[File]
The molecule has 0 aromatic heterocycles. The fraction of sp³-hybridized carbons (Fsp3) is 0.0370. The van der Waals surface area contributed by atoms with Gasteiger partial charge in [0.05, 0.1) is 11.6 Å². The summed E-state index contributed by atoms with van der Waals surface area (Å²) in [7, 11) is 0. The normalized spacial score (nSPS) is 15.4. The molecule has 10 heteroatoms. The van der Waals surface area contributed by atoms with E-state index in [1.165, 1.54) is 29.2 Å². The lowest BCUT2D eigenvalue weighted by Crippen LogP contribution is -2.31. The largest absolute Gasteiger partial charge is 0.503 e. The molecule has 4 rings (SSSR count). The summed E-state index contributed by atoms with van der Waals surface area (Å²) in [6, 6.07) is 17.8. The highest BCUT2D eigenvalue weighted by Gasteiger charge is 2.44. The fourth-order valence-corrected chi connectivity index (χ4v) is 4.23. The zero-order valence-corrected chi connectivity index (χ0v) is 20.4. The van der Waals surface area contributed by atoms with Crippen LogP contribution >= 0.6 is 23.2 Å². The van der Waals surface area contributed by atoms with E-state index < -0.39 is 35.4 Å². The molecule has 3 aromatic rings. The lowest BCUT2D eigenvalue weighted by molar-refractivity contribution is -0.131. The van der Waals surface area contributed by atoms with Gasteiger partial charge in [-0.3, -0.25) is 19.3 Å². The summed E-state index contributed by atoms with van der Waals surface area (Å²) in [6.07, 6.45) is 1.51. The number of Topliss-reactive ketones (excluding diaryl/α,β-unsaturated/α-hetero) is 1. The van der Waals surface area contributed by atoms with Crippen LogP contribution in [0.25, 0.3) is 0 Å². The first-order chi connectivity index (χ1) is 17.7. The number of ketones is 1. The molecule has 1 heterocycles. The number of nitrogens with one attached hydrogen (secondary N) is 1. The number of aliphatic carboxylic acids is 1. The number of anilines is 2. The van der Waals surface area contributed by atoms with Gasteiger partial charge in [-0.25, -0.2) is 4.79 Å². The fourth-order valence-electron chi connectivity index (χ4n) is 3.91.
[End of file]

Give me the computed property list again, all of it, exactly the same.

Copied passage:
The molecule has 0 aromatic heterocycles. The fraction of sp³-hybridized carbons (Fsp3) is 0.0370. The van der Waals surface area contributed by atoms with Gasteiger partial charge in [0.05, 0.1) is 11.6 Å². The summed E-state index contributed by atoms with van der Waals surface area (Å²) in [7, 11) is 0. The normalized spacial score (nSPS) is 15.4. The molecule has 10 heteroatoms. The van der Waals surface area contributed by atoms with E-state index in [1.165, 1.54) is 29.2 Å². The lowest BCUT2D eigenvalue weighted by Crippen LogP contribution is -2.31. The largest absolute Gasteiger partial charge is 0.503 e. The molecule has 4 rings (SSSR count). The summed E-state index contributed by atoms with van der Waals surface area (Å²) in [6, 6.07) is 17.8. The highest BCUT2D eigenvalue weighted by Gasteiger charge is 2.44. The fourth-order valence-corrected chi connectivity index (χ4v) is 4.23. The zero-order valence-corrected chi connectivity index (χ0v) is 20.4. The van der Waals surface area contributed by atoms with Crippen LogP contribution >= 0.6 is 23.2 Å². The van der Waals surface area contributed by atoms with E-state index < -0.39 is 35.4 Å². The molecule has 3 aromatic rings. The lowest BCUT2D eigenvalue weighted by molar-refractivity contribution is -0.131. The van der Waals surface area contributed by atoms with Gasteiger partial charge in [-0.3, -0.25) is 19.3 Å². The summed E-state index contributed by atoms with van der Waals surface area (Å²) in [6.07, 6.45) is 1.51. The number of Topliss-reactive ketones (excluding diaryl/α,β-unsaturated/α-hetero) is 1. The van der Waals surface area contributed by atoms with Crippen LogP contribution in [0.25, 0.3) is 0 Å². The first-order chi connectivity index (χ1) is 17.7. The number of ketones is 1. The molecule has 1 heterocycles. The number of nitrogens with one attached hydrogen (secondary N) is 1. The number of aliphatic carboxylic acids is 1. The number of anilines is 2. The van der Waals surface area contributed by atoms with Gasteiger partial charge in [-0.25, -0.2) is 4.79 Å². The fourth-order valence-electron chi connectivity index (χ4n) is 3.91.